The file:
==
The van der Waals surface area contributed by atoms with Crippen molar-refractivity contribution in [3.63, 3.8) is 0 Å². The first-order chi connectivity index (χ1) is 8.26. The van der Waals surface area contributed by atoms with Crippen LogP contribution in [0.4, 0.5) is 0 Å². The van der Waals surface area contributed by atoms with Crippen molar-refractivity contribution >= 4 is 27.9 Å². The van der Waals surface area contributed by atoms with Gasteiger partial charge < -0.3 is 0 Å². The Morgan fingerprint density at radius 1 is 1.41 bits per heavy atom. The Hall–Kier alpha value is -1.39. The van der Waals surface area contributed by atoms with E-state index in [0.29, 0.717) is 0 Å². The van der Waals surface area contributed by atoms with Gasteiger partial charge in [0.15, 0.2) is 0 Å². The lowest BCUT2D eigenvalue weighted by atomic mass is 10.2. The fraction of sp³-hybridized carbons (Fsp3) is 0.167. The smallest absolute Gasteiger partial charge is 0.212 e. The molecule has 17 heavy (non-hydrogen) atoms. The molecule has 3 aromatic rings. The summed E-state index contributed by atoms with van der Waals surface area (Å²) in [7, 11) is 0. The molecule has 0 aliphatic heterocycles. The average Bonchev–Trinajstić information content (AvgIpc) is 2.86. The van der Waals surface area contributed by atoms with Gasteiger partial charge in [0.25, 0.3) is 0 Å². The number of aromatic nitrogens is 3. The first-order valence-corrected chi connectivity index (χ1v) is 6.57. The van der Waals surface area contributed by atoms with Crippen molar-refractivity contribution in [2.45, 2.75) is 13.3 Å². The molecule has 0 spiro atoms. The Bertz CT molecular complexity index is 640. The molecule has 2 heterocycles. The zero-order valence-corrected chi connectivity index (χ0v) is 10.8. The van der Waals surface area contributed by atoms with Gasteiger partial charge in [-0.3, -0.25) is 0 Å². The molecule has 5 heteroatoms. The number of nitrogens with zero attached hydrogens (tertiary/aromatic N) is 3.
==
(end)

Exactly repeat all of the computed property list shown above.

The van der Waals surface area contributed by atoms with Crippen molar-refractivity contribution in [3.63, 3.8) is 0 Å². The first-order chi connectivity index (χ1) is 8.26. The van der Waals surface area contributed by atoms with Crippen LogP contribution in [0.4, 0.5) is 0 Å². The van der Waals surface area contributed by atoms with Crippen molar-refractivity contribution >= 4 is 27.9 Å². The van der Waals surface area contributed by atoms with Gasteiger partial charge < -0.3 is 0 Å². The Morgan fingerprint density at radius 1 is 1.41 bits per heavy atom. The Hall–Kier alpha value is -1.39. The van der Waals surface area contributed by atoms with E-state index in [0.29, 0.717) is 0 Å². The van der Waals surface area contributed by atoms with Gasteiger partial charge in [0.15, 0.2) is 0 Å². The lowest BCUT2D eigenvalue weighted by atomic mass is 10.2. The fraction of sp³-hybridized carbons (Fsp3) is 0.167. The smallest absolute Gasteiger partial charge is 0.212 e. The molecule has 17 heavy (non-hydrogen) atoms. The molecule has 3 aromatic rings. The summed E-state index contributed by atoms with van der Waals surface area (Å²) in [7, 11) is 0. The molecule has 0 aliphatic heterocycles. The average Bonchev–Trinajstić information content (AvgIpc) is 2.86. The van der Waals surface area contributed by atoms with Gasteiger partial charge in [0.25, 0.3) is 0 Å². The number of aromatic nitrogens is 3. The first-order valence-corrected chi connectivity index (χ1v) is 6.57. The van der Waals surface area contributed by atoms with Crippen molar-refractivity contribution in [2.45, 2.75) is 13.3 Å². The molecule has 0 spiro atoms. The Bertz CT molecular complexity index is 640. The molecule has 2 heterocycles. The zero-order valence-corrected chi connectivity index (χ0v) is 10.8. The van der Waals surface area contributed by atoms with Gasteiger partial charge in [-0.3, -0.25) is 0 Å². The molecule has 5 heteroatoms. The number of nitrogens with zero attached hydrogens (tertiary/aromatic N) is 3.